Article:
The commentators 18-11-14
...on British politics
Next May, MPs from 10 different parties will be elected to Parliament; and the chances of an outright majority for the Conservatives or Labour are disappearingly small. This atomisation of the political system is evidence that the diffidence and restraint that once marked out the British character have gone and Ukip’s rise reflects this new readiness to complain.
- Philip Johnston, Daily Telegraph
If the Conservatives’ pursuit of Ukip were achieving nothing, it would just be a waste of time. But it is worse than that. The grisly spectacle of the chase could sully David Cameron’s electoral advantage: his perception as a commanding hand on the national tiller. It might also leave a lasting taint on a party that, when Mr Cameron is gone, will have to win votes in a country that is becoming more liberal.
- Janan Ganesh, Financial Times
Mr Cameron started off as a leader wanting to rebrand his party to make it fit for the new century. Now, quite logically, he cares only about survival in six months’ time. That explains the change in his approach and attitude — but also the growing sense of frustration among those Tories who might one day hope to succeed him.
- Rachel Sylvester, The Times
David Cameron’s pitch in the Guardian that “red warning lights are flashing on the dashboard of the global economy” will no doubt draw some wry smiles from readers, with good reason. Ah, so when global tremors threaten a Conservative government, it’s not their fault. But when the greatest global crash in generations strikes a Labour government, the cause is Gordon Brown overspending on tax credits for the low paid.
- Polly Toynbee, The Guardian
Our public services, housing stock and infrastructure cannot cope with the numbers arriving, and that the problem cannot be wished away, however powerless ministers may feel in the face of the EU.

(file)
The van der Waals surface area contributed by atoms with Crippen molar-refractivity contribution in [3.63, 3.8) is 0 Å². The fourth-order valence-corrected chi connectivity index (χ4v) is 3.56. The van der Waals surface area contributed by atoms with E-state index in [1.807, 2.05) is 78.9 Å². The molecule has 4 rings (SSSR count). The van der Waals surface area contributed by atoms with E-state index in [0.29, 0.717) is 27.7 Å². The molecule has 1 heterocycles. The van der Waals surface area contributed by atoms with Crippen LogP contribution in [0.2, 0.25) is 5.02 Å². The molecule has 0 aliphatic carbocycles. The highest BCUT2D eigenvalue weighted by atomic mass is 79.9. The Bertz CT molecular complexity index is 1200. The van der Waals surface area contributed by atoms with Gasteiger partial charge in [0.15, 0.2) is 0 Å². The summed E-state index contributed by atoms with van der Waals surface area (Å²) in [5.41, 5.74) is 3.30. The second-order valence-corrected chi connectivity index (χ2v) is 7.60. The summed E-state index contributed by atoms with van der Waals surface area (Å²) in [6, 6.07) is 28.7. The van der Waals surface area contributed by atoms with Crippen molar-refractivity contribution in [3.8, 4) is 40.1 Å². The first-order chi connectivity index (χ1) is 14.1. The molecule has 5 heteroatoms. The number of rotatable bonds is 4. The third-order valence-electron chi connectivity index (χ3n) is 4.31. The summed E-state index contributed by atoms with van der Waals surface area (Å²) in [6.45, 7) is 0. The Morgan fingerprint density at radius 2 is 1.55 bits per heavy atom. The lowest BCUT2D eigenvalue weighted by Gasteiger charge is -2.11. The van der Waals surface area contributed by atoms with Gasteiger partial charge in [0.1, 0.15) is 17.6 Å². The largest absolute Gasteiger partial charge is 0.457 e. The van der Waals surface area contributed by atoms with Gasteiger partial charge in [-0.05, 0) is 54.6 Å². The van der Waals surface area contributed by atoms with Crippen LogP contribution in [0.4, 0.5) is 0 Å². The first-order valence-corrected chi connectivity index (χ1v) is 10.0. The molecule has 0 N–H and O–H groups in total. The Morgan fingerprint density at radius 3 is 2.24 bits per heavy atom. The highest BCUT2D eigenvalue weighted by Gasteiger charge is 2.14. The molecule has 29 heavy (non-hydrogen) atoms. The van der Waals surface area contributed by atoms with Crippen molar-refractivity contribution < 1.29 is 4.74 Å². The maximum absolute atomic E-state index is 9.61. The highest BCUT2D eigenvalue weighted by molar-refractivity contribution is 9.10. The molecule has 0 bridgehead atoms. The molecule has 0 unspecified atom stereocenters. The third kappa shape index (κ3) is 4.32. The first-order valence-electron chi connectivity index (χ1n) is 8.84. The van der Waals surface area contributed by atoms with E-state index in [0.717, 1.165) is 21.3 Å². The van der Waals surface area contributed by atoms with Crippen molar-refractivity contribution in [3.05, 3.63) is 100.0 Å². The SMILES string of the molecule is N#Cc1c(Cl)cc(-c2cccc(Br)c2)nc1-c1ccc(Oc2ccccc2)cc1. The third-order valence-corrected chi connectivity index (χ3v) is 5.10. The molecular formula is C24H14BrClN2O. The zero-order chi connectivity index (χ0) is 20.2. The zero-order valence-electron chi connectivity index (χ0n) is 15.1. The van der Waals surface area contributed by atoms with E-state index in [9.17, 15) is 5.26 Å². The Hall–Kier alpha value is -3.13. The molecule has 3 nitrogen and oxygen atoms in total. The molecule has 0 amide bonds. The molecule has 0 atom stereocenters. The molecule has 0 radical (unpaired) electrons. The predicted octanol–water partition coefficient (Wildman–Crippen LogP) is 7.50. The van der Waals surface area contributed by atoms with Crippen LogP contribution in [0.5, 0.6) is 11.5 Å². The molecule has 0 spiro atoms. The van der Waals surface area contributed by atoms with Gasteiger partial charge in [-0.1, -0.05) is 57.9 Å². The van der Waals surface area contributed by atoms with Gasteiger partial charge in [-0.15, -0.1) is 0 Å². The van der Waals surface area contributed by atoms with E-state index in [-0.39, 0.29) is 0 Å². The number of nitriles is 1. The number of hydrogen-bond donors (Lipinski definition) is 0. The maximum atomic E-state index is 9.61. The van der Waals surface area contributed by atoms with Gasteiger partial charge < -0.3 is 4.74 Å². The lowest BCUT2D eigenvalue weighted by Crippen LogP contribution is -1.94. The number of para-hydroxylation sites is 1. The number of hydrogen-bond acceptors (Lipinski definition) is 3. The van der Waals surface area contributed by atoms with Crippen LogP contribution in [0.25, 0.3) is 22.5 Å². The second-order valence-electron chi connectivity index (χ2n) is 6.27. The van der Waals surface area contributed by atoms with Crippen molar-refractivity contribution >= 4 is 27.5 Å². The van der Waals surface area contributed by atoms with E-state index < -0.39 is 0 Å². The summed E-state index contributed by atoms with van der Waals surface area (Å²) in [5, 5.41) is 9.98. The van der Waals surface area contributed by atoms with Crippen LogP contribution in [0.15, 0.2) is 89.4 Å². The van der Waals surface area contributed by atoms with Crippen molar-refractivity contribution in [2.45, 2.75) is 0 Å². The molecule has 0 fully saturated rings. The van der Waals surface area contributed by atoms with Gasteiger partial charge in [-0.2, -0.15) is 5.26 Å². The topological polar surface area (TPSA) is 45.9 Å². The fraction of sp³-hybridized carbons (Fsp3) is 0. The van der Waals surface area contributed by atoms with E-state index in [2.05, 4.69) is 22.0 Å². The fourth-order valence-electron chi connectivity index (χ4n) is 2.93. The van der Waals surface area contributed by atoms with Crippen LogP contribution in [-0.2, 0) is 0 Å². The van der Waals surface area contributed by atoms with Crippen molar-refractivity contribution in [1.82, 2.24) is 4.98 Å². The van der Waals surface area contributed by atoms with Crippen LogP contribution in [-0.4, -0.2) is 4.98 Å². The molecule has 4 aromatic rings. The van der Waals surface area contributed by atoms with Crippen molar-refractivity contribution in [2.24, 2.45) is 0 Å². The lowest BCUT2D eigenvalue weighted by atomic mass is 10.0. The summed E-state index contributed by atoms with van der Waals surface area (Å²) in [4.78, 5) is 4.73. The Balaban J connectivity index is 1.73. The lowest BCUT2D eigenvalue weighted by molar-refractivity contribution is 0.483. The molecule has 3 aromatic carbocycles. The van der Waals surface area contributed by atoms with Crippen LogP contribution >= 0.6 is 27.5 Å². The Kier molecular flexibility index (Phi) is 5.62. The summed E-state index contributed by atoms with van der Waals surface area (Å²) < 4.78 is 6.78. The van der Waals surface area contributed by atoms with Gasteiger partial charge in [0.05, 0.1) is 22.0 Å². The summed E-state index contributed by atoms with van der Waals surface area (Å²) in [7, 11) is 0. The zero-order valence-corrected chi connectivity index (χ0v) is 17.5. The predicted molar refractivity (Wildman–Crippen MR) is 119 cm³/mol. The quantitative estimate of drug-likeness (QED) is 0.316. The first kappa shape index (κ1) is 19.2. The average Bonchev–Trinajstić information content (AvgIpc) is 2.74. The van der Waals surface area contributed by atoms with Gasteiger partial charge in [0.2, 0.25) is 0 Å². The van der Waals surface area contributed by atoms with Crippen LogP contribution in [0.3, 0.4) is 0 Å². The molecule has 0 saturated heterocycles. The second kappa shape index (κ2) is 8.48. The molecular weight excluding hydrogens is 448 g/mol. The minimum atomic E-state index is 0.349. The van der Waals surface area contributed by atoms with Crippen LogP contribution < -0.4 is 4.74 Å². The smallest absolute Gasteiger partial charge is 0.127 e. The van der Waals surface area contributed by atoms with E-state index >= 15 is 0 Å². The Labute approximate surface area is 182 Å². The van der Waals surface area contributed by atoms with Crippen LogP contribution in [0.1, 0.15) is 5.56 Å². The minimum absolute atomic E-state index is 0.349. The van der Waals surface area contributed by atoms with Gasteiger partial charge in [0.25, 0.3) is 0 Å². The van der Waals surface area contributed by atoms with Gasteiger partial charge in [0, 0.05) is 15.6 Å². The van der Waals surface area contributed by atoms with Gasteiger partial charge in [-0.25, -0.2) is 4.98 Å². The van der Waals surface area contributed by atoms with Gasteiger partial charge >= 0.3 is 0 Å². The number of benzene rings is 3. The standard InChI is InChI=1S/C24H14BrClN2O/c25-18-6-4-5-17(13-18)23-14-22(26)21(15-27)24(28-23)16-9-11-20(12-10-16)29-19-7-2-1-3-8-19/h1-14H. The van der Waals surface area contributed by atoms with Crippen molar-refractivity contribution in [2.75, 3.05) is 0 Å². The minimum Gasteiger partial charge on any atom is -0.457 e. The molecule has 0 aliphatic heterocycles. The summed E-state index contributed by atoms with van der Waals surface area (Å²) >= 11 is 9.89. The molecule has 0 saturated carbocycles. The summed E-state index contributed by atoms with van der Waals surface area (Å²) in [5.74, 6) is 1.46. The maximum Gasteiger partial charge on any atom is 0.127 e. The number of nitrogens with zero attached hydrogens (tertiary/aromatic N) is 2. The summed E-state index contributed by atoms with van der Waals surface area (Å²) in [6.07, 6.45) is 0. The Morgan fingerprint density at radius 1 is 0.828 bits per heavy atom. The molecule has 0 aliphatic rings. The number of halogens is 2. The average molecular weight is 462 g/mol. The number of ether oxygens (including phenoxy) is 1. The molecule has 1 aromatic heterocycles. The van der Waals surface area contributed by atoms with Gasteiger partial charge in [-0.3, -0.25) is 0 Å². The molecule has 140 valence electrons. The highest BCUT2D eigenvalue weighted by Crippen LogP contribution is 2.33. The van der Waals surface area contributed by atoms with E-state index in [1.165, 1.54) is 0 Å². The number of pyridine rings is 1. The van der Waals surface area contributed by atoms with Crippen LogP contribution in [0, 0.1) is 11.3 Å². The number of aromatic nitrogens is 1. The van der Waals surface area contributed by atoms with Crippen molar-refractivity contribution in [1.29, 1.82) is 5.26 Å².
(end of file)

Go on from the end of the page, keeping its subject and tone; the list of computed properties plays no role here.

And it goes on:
- Ross Clark, Daily Express
We're in the mood for looking back, so let's recall those primary school arithmetic problems and apply them to this situation:
If it takes 8,000 volunteers three months to assemble and plant 888,246 poppies, how long will it take a similar number of volunteers to pick them and pack them away ready for cleaning and despatch?
There is no set answer, but you can bet it's not 24 hours. The poppies won't disappear by tomorrow night. The Telegraph suggested last month that it would take a couple of weeks. In other words, politicians and the Press have delivered to a sentimental public a bonus that it was going to get anyway.
Editor's blog A last post for the poppies SubScribe Poppymania
Thursday 25 September Judges for the Editorial Intelligence comment awards announced their shortlists today, with ten nominations for the FT, nine for the Times, five for the Guardian, four for the Independent - and two for SubScribe.
The Times and Sunday Times scored a clean sweep in nominations for the main award of commentariat of the year, which will be decided between David Aaronovitch, Camilla Cavendish, Daniel Finkelstein and last year's winner Caitlin Moran.
Guardian's Jay Rayner was shortlisted in the food writer category, but said that he did not wish to be considered as that award is sponsored by Tesco.
The awards will be presented on November 25.
See the full shortlists here
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